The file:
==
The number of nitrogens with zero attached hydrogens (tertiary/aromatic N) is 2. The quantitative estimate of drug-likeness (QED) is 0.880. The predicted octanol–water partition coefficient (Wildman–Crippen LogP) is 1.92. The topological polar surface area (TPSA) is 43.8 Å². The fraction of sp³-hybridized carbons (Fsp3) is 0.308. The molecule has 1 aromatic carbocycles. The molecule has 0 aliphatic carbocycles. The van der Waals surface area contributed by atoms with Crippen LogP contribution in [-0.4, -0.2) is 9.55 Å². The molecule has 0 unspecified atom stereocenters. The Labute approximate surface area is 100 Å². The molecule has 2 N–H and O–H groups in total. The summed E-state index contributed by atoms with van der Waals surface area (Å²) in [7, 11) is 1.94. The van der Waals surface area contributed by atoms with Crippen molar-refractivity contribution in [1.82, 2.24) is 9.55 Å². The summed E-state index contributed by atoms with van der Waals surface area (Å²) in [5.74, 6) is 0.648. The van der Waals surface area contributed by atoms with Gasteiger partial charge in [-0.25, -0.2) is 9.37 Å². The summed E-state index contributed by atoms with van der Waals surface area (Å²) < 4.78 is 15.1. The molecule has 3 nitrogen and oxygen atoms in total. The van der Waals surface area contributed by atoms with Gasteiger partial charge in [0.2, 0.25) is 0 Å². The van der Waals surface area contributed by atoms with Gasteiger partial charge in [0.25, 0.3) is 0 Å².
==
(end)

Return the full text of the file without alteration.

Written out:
The number of nitrogens with zero attached hydrogens (tertiary/aromatic N) is 2. The quantitative estimate of drug-likeness (QED) is 0.880. The predicted octanol–water partition coefficient (Wildman–Crippen LogP) is 1.92. The topological polar surface area (TPSA) is 43.8 Å². The fraction of sp³-hybridized carbons (Fsp3) is 0.308. The molecule has 1 aromatic carbocycles. The molecule has 0 aliphatic carbocycles. The van der Waals surface area contributed by atoms with Crippen LogP contribution in [-0.4, -0.2) is 9.55 Å². The molecule has 0 unspecified atom stereocenters. The Labute approximate surface area is 100 Å². The molecule has 2 N–H and O–H groups in total. The summed E-state index contributed by atoms with van der Waals surface area (Å²) in [7, 11) is 1.94. The van der Waals surface area contributed by atoms with Crippen molar-refractivity contribution in [1.82, 2.24) is 9.55 Å². The summed E-state index contributed by atoms with van der Waals surface area (Å²) in [5.74, 6) is 0.648. The van der Waals surface area contributed by atoms with Gasteiger partial charge in [-0.25, -0.2) is 9.37 Å². The summed E-state index contributed by atoms with van der Waals surface area (Å²) < 4.78 is 15.1. The molecule has 3 nitrogen and oxygen atoms in total. The van der Waals surface area contributed by atoms with Gasteiger partial charge in [0.2, 0.25) is 0 Å². The van der Waals surface area contributed by atoms with Gasteiger partial charge in [0.25, 0.3) is 0 Å².